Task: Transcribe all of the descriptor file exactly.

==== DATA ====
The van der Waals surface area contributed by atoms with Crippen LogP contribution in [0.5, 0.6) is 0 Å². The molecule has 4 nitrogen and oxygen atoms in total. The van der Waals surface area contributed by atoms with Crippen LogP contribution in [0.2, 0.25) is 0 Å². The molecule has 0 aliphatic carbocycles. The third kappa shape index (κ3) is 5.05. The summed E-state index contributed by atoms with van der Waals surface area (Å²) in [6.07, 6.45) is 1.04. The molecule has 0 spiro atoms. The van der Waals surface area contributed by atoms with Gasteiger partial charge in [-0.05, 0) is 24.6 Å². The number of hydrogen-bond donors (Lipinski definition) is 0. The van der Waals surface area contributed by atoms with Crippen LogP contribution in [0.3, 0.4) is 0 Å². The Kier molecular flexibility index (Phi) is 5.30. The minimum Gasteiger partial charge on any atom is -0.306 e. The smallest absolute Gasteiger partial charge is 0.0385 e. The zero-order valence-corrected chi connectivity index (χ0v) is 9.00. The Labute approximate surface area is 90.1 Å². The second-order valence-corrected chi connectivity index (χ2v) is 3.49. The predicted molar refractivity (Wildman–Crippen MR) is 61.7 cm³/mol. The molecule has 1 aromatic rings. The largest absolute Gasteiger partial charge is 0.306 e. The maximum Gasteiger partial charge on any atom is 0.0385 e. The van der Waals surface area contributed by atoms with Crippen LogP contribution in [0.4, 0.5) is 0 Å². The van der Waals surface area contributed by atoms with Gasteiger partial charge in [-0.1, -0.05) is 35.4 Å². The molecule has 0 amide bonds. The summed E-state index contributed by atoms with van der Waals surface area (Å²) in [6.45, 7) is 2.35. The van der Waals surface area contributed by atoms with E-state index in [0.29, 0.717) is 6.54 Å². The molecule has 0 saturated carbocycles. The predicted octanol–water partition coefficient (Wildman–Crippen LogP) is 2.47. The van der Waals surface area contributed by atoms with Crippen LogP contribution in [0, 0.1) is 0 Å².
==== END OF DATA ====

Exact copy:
The van der Waals surface area contributed by atoms with Crippen LogP contribution in [0.5, 0.6) is 0 Å². The molecule has 4 nitrogen and oxygen atoms in total. The van der Waals surface area contributed by atoms with Crippen LogP contribution in [0.2, 0.25) is 0 Å². The molecule has 0 aliphatic carbocycles. The third kappa shape index (κ3) is 5.05. The summed E-state index contributed by atoms with van der Waals surface area (Å²) in [6.07, 6.45) is 1.04. The molecule has 0 spiro atoms. The van der Waals surface area contributed by atoms with Gasteiger partial charge in [-0.05, 0) is 24.6 Å². The number of hydrogen-bond donors (Lipinski definition) is 0. The van der Waals surface area contributed by atoms with Crippen LogP contribution in [0.3, 0.4) is 0 Å². The Kier molecular flexibility index (Phi) is 5.30. The minimum Gasteiger partial charge on any atom is -0.306 e. The smallest absolute Gasteiger partial charge is 0.0385 e. The zero-order valence-corrected chi connectivity index (χ0v) is 9.00. The Labute approximate surface area is 90.1 Å². The second-order valence-corrected chi connectivity index (χ2v) is 3.49. The predicted molar refractivity (Wildman–Crippen MR) is 61.7 cm³/mol. The molecule has 1 aromatic rings. The largest absolute Gasteiger partial charge is 0.306 e. The maximum Gasteiger partial charge on any atom is 0.0385 e. The van der Waals surface area contributed by atoms with Crippen LogP contribution in [0.4, 0.5) is 0 Å². The van der Waals surface area contributed by atoms with Gasteiger partial charge in [-0.1, -0.05) is 35.4 Å². The molecule has 0 amide bonds. The summed E-state index contributed by atoms with van der Waals surface area (Å²) in [6.45, 7) is 2.35. The van der Waals surface area contributed by atoms with E-state index in [0.29, 0.717) is 6.54 Å². The molecule has 0 saturated carbocycles. The predicted octanol–water partition coefficient (Wildman–Crippen LogP) is 2.47. The van der Waals surface area contributed by atoms with Crippen LogP contribution in [0, 0.1) is 0 Å².